Beans shine on the side

From Bush Brothers.

With an eye to eating enjoyment as well as nutrition, noncommercial foodservice operators are menuing bean side dishes with special flair. The inspirations range from the cilantro and chipotles of the Mexican table to Mediterranean-style balsamic marinades to pure imagination—like a sandwich spread made from chickpeas and cocoa.

At the Burlington (Vt.) School District, beans appear virtually every day as side dish, helping to satisfy a diverse student population. "Rice and beans seem to cut across so many cultures," says Doug Davis, director of foodservice for the 11-school, 4,000-student district. "We have such a large demographic here—60 different languages are spoken."

One of the popular bean sides is Black Bean Sweet Potato Salad. Canned black beans are tossed with roasted sweet potato cubes and corn in a Southwestern-inspired dressing flavored with cilantro and chipotle peppers. "It's really colorful and it has a good kick," says Davis. "The kids really like it."

Also in favor are roasted garbanzo beans, a garnish on the salad bar. For this, canned garbanzos are rinsed, dried, seasoned and roasted for added flavor and firmer texture. "I wouldn't call them crispy like nuts, but they are firmer than garbanzos ordinarily are," said Davis. "Texture is really, really big for kids, which is why I think they are popular."

At Brigham Young University in Provo, Utah, international bean dishes are popular among the many students who have lived abroad, points out Dean Wright, director of dining services for the 33,000-student university.

"Anyone who has lived for any time outside the United States has discovered the richness and value of beans," says Wright. "I think the perspective of the average student is that they are healthy and provide as much nutrition as more expensive animal proteins."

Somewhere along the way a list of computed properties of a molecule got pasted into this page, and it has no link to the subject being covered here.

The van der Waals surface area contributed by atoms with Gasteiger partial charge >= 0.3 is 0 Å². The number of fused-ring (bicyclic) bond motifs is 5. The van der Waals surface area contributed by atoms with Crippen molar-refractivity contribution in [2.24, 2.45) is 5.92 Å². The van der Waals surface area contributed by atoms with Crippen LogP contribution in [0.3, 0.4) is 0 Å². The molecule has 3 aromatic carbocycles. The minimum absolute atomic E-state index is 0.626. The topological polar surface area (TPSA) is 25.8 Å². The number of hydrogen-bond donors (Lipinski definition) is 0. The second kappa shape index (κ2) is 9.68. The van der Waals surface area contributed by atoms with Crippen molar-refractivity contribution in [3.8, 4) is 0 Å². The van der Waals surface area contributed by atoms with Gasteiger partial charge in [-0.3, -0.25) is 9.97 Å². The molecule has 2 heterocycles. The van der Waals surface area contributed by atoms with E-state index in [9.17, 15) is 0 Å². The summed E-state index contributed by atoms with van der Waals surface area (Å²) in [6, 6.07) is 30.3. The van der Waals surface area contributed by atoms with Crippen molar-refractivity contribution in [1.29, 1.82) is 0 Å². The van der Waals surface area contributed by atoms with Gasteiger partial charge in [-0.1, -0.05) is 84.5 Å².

Bean applications at BYU include hummus, the Middle Eastern garbanzo bean spread, Hoppin' John, a dish of blackeye peas and rice from the American South and Mediterranean Great Northern Bean and Vegetable Salad, marinated with balsamic vinegar and other ingredients typical of the region.

For the latter, Great Northern beans are drained and rinsed and marinated overnight with artichoke hearts, oven-roasted golden tomatoes, cherry tomatoes, red and green bell peppers and grilled zucchini strips. The marinade is a mixture of olive oil, balsamic vinegar, garlic, lemon zest, salt and pepper. Before service, grated parmesan and fresh basil are added.

"With the fresh herbs and vegetables and the marinade, it's a lot jazzier than the traditional three-bean salad," says BYU Dining Services executive chef John McDonald.

At La Rabida Children's Hospital in Chicago, bean-based sides play an important role in a healthful diet initiative in a cafeteria which serves 80 to 100 meals to hospital staff and visitors daily. Options range from house-made baked beans for barbecue dishes to white bean and black bean chili to some truly creative bean-based items.